Known as Leopoldina, she was the daughter of Emperor Franz I of Austria and the second of his four wives, Maria Theresa of Naples and Sicily. In 1817, she married Pedro, Crown Prince of Portugal and Prince of Brazil, son of King João VI of Portugal. At that time, Brazil was ruled as a kingdom united with Portugal. The couple had seven children. In 1821, Pedro became Regent of Brazil. In August 1822, Pedro appointed Leopoldina Regent of Brazil while he was away on a trip. While Pedro was away, Leopoldina received news that Portugal intended to recall Pedro and relegate Brazil to the status of a colony. Leopoldina met with the Council of State and signed the Decree of Independence, declaring Brazil independent from Portugal. Pedro I was declared Emperor of Brazil and Leopoldina became Empress of Brazil. In 1826, 29-year-old Leopoldina died from puerperal fever (childbed fever) after a miscarriage.
Unofficial Royalty: Maria Leopoldina of Austria, Empress of Brazil, Queen of Portugal

December 2, 1849 – Death of Adelaide of Saxe-Meiningen, Queen of the United Kingdom, wife of King William IV of the United Kingdom, at Bentley Priory in Stanmore, Middlesex, England; buried at St. George’s Chapel, Windsor Castle, in Windsor, England
After twenty-one-year-old Princess Charlotte of Wales, the only child of George, Prince of Wales, died delivering a stillborn son, the unmarried, aging sons of King George III began a frantic search for brides to provide for the succession. One of the sons was William, Duke of Clarence (the future King William IV). William had never married but had lived for 20 years with actress Dorothea Jordan. Soon after the death of Princess Charlotte of Wales, negotiations began for the marriage of William to Princess Adelaide of Saxe-Meiningen, and the engagement was announced on April 19, 1818. William was 52 and Adelaide was 25. Adelaide loved children but was destined not to have one of her own. Sadly, Adelaide had babies who died in early infancy, a miscarriage, and two stillbirths. A child of William and Adelaide would have succeeded to the throne as William’s two elder brothers (George IV and Frederick, Duke of York) had no surviving children.  Adelaide wrote to her widowed sister-in-law the Duchess of Kent, “My children are dead, but your child lives, and she is mine too.” That child was the future Queen Victoria. In 1830, Adelaide’s husband William became king upon the death of his brother King George IV.  He reigned only seven years and was succeeded by his niece Victoria. Adelaide survived William by 12 years, dying at the age of 57.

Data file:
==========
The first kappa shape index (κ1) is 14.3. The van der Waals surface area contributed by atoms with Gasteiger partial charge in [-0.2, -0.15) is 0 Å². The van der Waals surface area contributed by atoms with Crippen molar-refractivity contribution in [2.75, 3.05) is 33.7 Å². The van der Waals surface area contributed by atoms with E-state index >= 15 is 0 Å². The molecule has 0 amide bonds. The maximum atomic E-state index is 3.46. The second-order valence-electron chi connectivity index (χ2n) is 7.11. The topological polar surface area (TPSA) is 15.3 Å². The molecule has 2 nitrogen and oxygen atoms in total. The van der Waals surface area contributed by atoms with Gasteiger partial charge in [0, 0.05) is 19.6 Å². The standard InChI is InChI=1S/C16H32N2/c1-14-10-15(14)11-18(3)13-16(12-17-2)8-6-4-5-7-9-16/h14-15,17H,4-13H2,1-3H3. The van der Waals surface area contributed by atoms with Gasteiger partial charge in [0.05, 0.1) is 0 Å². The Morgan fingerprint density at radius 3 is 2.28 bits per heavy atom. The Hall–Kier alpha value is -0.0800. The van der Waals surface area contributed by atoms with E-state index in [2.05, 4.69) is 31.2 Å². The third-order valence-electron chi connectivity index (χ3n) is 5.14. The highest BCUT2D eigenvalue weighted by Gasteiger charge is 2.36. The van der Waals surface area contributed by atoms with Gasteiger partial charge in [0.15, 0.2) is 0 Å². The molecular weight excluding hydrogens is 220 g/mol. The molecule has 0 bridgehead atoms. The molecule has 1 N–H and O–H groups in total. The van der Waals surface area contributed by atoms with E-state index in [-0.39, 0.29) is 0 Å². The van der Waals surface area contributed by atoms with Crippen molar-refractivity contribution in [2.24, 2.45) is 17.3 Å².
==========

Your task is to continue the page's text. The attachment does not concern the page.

Unofficial Royalty: Adelaide of Saxe-Meiningen, Queen of the United Kingdom

December 2, 1865 – Birth of Olga Valerianovna Karnovich, the second, morganatic wife of Grand Duke Paul Alexandrovich of Russia, in St. Petersburg, Russia